[John]: Well, they do photograph-metric models of the caves as they are now, and from those they create a visual model, maybe a 360 hemispherical projection. And from that and the data that they have to make their original models, we can reconstruct the acoustics as the plan. Well, there's a big research that has to be done because of all the refinements of making it happen, and happen in a way that's convincing and faithful to the incredibly dedicated conditions that these French scientists at Chauvet maintained. The integrity is so great. There's a high standard that has to be met, but it's doable. I mean, the technology is here, we know how to do it, just we've never put all these disciplines together to do such a grand project. But remember that these paintings, the first year they opened the replica of the underground caves with a very careful model of the internal - it's a kind of a museum - but you walk in and you're in the cave with all these paintings. They had 600,000 visitors to this replica, so it's a big thing, and the power of these images has to do with every human being on Earth. It's independent, in particular cultures. I mean, there were local cultures, of course, the [?] people, but it's something that touches everyone, because it's so expressive, you know, this gesture. Okay, so that's one project.

    [Federica]: This is early 2020 that we're talking now. Do you have timelines, you know, expect to have something to show with these projects or they're also no pressure?

    [John]: Well, we do have a timeline, you know, we can only go into the caves about four weeks a year. Because the natural CO2 level is sufficiently low that during those weeks they allow people to go in (researchers only) to reduce the amount of CO2 from exhalation, and so whether we'll get inside the cave at the end of March, we don't know yet, but the plan is if we do, the next time it's open in a year from now, we would go in and make these careful acoustic measurements. The sine sweeps and impulse responses using the latest technology, multi capsule microphones, so that we get the directional information. And at any point in the cave the acoustic response includes echoes that traveled through a gallery into another chamber and come back, and so that directional information is really important to try to faithfully reproduce what they heard.

    [Federica]: I heard of some studies that involve the neurosciences and geologists, but never for a natural space. Always for like a temple, something man built or modified, not a natural cave.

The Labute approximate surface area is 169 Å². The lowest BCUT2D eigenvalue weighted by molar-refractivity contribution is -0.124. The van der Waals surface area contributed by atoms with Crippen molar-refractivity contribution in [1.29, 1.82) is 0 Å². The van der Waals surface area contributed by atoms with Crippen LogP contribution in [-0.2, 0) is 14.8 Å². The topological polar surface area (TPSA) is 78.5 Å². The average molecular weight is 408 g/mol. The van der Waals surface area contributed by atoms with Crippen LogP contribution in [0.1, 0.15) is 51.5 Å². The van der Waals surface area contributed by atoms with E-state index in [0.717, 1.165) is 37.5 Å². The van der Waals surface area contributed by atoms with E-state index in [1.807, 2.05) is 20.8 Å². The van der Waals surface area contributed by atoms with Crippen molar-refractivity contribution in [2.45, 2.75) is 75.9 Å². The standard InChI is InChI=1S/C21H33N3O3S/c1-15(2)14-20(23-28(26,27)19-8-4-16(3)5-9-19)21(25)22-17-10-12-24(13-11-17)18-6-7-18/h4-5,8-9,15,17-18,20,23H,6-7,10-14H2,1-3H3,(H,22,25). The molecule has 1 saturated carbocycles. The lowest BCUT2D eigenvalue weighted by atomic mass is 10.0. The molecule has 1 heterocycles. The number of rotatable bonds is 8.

[John]: Well, we did that for the Hagia Sophia, a group and team here and working with an art historian, Bissera V. Pentcheva, she's on the Stanford faculty, but Byzantine Iconography is part of what her field is, together with Jonathan Abel. But effectively, they measured the acoustics of the Hagia Sophia, in which there can no longer be performances since the early twenties, when it became a museum. And we transported the acoustics of the Hagia Sofia to the concert hall here. And they wired up the group of singers who do period music, music that was composed for the Hagia Sophia and processed their voice with a dome of speakers set up in the concert hall. Reproduce, the music's done for the Hagia Sophia in the Hagia Sofia, if you close your eyes.

    [Federica]: If you close your eyes... Well, that is definitely impressive. I would like you to give a comment on all the possibilities that are there today that weren't there decades ago and on your pioneering years in the light of what followed. For example, you mentioned that a big shift happened from offline to real time...

    [John]: So, that was good. But there's some consequences that result from having access to real time. And one of the consequences is you don't have to know so much, because you just pushed buttons and turn knobs and you turn things, make noises until your ear says, okay, I like that. The value that in the early days of not having real time is we had to know a lot more about what we would expect from trying to make a two second example, say, discovery of FM - discovery, not invention, because it's a gift of nature, FM and Bessel functions and all that go into it, - but to make a small test two seconds of sound, I would have to wait sometimes 10 minutes. If there were lots of users on the timeshare machine, maybe an hour, to do two seconds of music. But all the time I'm thinking. And I'm trying to understand, what will I hear? So, we learned about psycho-acoustics and perception, because the cost of computing was so great we had to inform ourselves to enrich the possible end product, the result. So, there was a lot of work in perception With real time, people just work. There's no longer the requirement for understanding to the extent that we had to. Well, it makes real time music very rich, of course, and there's some people who are not tempted always just to work in real time. But it was an important contribution when, for example, the DX7, the first all digital synthesizer, became available. And it connected up to a small computer, and for a couple $1000 you could have a pretty powerful little workstation. And Jean-Claude Risset, who is my close colleague all these years, we both started work in 1964, he at Bell Labs, and I here, he started work with Max Mathews - we started working on a book, "Exploring psycho-acoustics perception using the DX7." I mean, there's a lot you can do with it. And we had some really exciting examples showing various things, like missing fundamentals and how you build attacks, and how you put what the programmers and of the DX7 would call "stuff" into the sound, meaning noise at the right point... All these things that the ears tend so much to as details that are important to making a sound live. But what happened was Yamaha then had another better product and so they dropped that DX7, they didn't want to promote it, so we had no support then to write the book, because they want output that would encourage use of their newer machines. That's how they made their money, of course, so it's natural. But anyway, there's no doubt that the DX7 with a computer democratized music. Until then, we had to have large, many hundreds of $1000s systems to be able to do this and all of a sudden, for a little bit of money, people could do wonderful things.